OpenVPNGui 2.4.7 fails: format error in certificate's notAfter field

Jakob Bohm jb-openssl at
Wed Mar 6 15:36:42 UTC 2019

On 06/03/2019 16:17, Michael Wojcik wrote:
>> From: openssl-users [mailto:openssl-users-bounces at] On Behalf Of
>> Richard Levitte
>> Sent: Wednesday, March 06, 2019 03:07
>> On Wed, 06 Mar 2019 10:52:44 +0100,
>> Jan Just Keijser wrote:
>>> as a follow-up:  Richard's analysis/suspicion was spot on.
>>> However, it was the *server* side certificate that was causing the
>>> error, and the server certificate does indeed contain a poorly
>>> formatted date:
>>> $ openssl asn1parse -in server.crt | grep UTC
>>>    157:d=3  hl=2 l=  13 prim: UTCTIME           :091022132829Z
>>>    172:d=3  hl=2 l=  17 prim: UTCTIME           :370308132808+0000
>> I'm glad I could help find the answer.
>>> OpenSSL 1.0.x groks this, 1.1+ does not.
>> Yup, 1.1+ is stricter regarding these things.
> I would have expected 1.0.2p and later to have rejected this as well, since the RFC 5280 restrictions on validity date attributes were included in that release. There was some discussion about it on the OpenSSL lists, with some people suggesting that a change to insist on the letter of the standard which broke compatibility with certificates generated by some other implementations was not a great idea. (I am sympathetic to this argument myself, and feel there should at least be an option to relax these restrictions.)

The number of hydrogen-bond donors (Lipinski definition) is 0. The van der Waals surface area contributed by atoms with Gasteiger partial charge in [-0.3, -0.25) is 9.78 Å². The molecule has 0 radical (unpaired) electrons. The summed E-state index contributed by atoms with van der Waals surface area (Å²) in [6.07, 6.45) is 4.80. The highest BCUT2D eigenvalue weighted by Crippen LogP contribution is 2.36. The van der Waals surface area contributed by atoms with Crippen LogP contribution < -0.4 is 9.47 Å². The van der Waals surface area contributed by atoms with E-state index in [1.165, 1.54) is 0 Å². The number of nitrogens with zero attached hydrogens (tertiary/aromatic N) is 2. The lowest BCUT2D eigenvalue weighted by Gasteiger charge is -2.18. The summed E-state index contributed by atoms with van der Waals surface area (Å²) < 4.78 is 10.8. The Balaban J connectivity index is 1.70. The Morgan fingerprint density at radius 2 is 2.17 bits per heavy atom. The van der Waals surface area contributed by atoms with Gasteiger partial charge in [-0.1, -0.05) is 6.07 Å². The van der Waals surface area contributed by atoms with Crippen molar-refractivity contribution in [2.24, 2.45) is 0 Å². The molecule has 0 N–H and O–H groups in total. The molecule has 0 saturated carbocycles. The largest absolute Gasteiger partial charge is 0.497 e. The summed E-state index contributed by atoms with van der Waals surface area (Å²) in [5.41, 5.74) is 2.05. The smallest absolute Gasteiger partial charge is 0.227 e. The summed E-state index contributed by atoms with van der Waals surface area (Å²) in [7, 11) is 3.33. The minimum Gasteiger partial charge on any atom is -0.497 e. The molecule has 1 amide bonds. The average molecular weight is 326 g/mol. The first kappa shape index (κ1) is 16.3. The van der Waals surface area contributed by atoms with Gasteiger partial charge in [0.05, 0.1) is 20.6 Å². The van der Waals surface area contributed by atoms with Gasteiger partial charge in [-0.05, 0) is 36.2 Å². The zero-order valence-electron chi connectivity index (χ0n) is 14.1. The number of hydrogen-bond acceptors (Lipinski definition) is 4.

> See for example:
> It's interesting to note that back in 2009 when GeneralizedTime support for X.509 dates was added to OpenSSL, Erwann Abalea pointed out that RFC 5280 is only a profile of X.509, and X.509 itself allows timezone offsets and fracttional seconds, and so arguably OpenSSL ought to allow them too (presumably for use by non-TLS X.509 applications). (See e.g. Personally, I find that argument persuasive too, and think that it would be appropriate to have a mechanism to disable the 5280 checks.
> Maybe I'll put together a PR, though I don't know if it has much chance of being accepted.

RFC5280 etc. is not even a requirement for SSL/TLS (it certainly
can't be for SSL versions before it), only for the publicly
trusted certificates used on the global Internet.  So arguably,
it should not apply to running TLS between closely related
parties (as is the traditional use case for something
like OpenVPN).

Running a private protocol over TLS between my server in one
building and my server in another building doesn't involve
the WebPKI.

It is of cause prudent for libraries to produce RFC5280
compliant certificates by default, and for test tools
(such as the "openssl x509" and "openssl validate"
commands) to warn when a certificate is outside the
standards for public certificates.


Jakob Bohm, CIO, Partner, WiseMo A/S.
Transformervej 29, 2860 Søborg, Denmark.  Direct +45 31 13 16 10
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